Now that the weather is (hopefully) warming up a bit it is a favourite time of year for many people. The birds are singing and busy nest-building and there is plenty of blossom about, even though some trees/shrubs won’t be in full leaf for another month.
As well as the obvious cherry we can also see Flowering Currant (Ribes), Forsythia, Pieris, some Viburnum and of course Magnolia. These beautiful trees can often catch you unawares as one minute they look like a bare, dormant tree and the next they are full of showy flowers. Many species flower before their leaves open (e.g. x soulangeana} whilst there are some evergreen species, such as grandiflora. Both of these can be trained up a wall.
You will need a big garden for the larger, showy species such as salicifolia, although they can take a long time to reach full height. The likes of Magnolia campbellii can take up to fifteen years to flower. All is not lost, however, as there are many smaller species. Stellata is a favourite, with fragrant white or pink flowers. Plant this in a sheltered spot out of early morning sun as the flowers can be damaged by late frost.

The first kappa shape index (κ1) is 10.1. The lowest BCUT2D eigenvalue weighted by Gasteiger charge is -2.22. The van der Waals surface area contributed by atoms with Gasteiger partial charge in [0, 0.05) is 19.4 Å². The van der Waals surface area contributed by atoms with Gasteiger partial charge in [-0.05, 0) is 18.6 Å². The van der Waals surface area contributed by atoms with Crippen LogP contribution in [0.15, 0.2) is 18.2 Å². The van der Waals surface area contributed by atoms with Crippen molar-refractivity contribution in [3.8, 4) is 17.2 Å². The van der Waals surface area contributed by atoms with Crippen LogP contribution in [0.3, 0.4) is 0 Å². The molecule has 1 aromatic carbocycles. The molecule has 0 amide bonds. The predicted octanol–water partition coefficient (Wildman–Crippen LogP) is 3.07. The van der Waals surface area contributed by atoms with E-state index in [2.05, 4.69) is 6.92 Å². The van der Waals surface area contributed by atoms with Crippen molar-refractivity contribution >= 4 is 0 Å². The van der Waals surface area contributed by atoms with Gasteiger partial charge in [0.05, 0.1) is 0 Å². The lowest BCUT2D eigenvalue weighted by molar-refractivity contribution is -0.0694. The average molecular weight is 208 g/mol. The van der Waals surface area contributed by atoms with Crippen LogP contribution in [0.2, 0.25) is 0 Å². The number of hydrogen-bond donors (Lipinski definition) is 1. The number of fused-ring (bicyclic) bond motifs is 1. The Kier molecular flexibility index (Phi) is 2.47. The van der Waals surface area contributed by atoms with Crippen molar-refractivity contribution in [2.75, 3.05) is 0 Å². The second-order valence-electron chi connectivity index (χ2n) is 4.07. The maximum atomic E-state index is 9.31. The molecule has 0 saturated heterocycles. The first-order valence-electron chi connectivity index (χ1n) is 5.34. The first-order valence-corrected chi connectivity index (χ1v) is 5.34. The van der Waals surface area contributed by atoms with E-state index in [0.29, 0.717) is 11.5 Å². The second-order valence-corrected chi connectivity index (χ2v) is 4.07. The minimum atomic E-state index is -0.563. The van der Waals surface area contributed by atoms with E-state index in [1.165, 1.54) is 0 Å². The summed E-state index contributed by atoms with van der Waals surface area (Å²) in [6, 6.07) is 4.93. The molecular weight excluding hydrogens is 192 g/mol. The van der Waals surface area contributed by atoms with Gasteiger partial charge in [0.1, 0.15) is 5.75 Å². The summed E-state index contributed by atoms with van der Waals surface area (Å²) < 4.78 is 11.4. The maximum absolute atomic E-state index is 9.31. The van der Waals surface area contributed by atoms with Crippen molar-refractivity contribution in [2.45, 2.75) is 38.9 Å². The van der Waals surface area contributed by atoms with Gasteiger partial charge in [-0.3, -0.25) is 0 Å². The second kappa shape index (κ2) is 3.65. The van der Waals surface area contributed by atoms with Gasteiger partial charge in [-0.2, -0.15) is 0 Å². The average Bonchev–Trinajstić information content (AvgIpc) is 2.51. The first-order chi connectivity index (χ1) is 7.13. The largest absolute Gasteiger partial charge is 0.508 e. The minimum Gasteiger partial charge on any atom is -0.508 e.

People often ask why we grow the likes of potatoes, beans and onions as these are easily available in the shops and usually quite cheap. Anyone who grows their own vegetables will know the pleasure of doing so and will know exactly where they came from and what went on them. Freshness is the key and the above – mentioned crops are still our best-sellers.
Some growers often experiment with the more expensive and difficult to find crops and oriental vegetables are becoming more popular now for their health-giving properties. Older varieties are starting to reappear in seed catalogues which is useful for us as a Victorian kitchen garden.
Skirret is seldom seen today although it has been cultivated in Britain since the 16th century. A relative of carrots and parsnips, its flavour falls between the two. Similar root crops that we have tried growing are salsify and scorzonera. Salsify roots resemble a thin, elongated parsnip while those of scorzonera have a distinctive black skin. Both grow best in deep, stone-free soil that has not been recently manured.
Sea kale can also be grown from seed. The resulting plants then develop crowns which can be transplanted the following year. Cover the plants in January as soon as they begin to show signs of growth to blanch the young shoots. We use traditional terracotta forcing pots for this but a large bucket or pot will work just as well. Blanched stems can be pulled (as you would for rhubarb) when they are about 10 inches long.
Graham Richardson, Gardener/Manager